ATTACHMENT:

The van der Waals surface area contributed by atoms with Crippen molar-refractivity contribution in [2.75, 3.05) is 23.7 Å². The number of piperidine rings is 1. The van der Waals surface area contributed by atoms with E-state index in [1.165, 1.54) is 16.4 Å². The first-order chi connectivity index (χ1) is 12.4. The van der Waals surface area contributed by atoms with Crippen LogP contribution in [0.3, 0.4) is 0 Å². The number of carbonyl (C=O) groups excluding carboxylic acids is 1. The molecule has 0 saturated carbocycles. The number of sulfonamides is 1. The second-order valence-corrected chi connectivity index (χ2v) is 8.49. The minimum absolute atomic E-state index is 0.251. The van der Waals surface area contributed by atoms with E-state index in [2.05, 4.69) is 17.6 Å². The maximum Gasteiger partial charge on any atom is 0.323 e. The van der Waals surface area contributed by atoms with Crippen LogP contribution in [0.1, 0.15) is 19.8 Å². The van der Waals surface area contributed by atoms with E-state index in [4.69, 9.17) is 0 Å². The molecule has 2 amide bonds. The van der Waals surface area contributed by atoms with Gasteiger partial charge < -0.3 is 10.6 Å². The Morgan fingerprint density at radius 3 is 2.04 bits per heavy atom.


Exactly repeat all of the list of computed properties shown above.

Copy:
The van der Waals surface area contributed by atoms with Crippen molar-refractivity contribution in [2.75, 3.05) is 23.7 Å². The number of piperidine rings is 1. The van der Waals surface area contributed by atoms with E-state index in [1.165, 1.54) is 16.4 Å². The first-order chi connectivity index (χ1) is 12.4. The van der Waals surface area contributed by atoms with Crippen LogP contribution in [0.3, 0.4) is 0 Å². The number of carbonyl (C=O) groups excluding carboxylic acids is 1. The molecule has 0 saturated carbocycles. The number of sulfonamides is 1. The second-order valence-corrected chi connectivity index (χ2v) is 8.49. The minimum absolute atomic E-state index is 0.251. The van der Waals surface area contributed by atoms with E-state index in [2.05, 4.69) is 17.6 Å². The maximum Gasteiger partial charge on any atom is 0.323 e. The van der Waals surface area contributed by atoms with Crippen LogP contribution in [0.1, 0.15) is 19.8 Å². The van der Waals surface area contributed by atoms with E-state index in [4.69, 9.17) is 0 Å². The molecule has 2 amide bonds. The van der Waals surface area contributed by atoms with Gasteiger partial charge < -0.3 is 10.6 Å². The Morgan fingerprint density at radius 3 is 2.04 bits per heavy atom.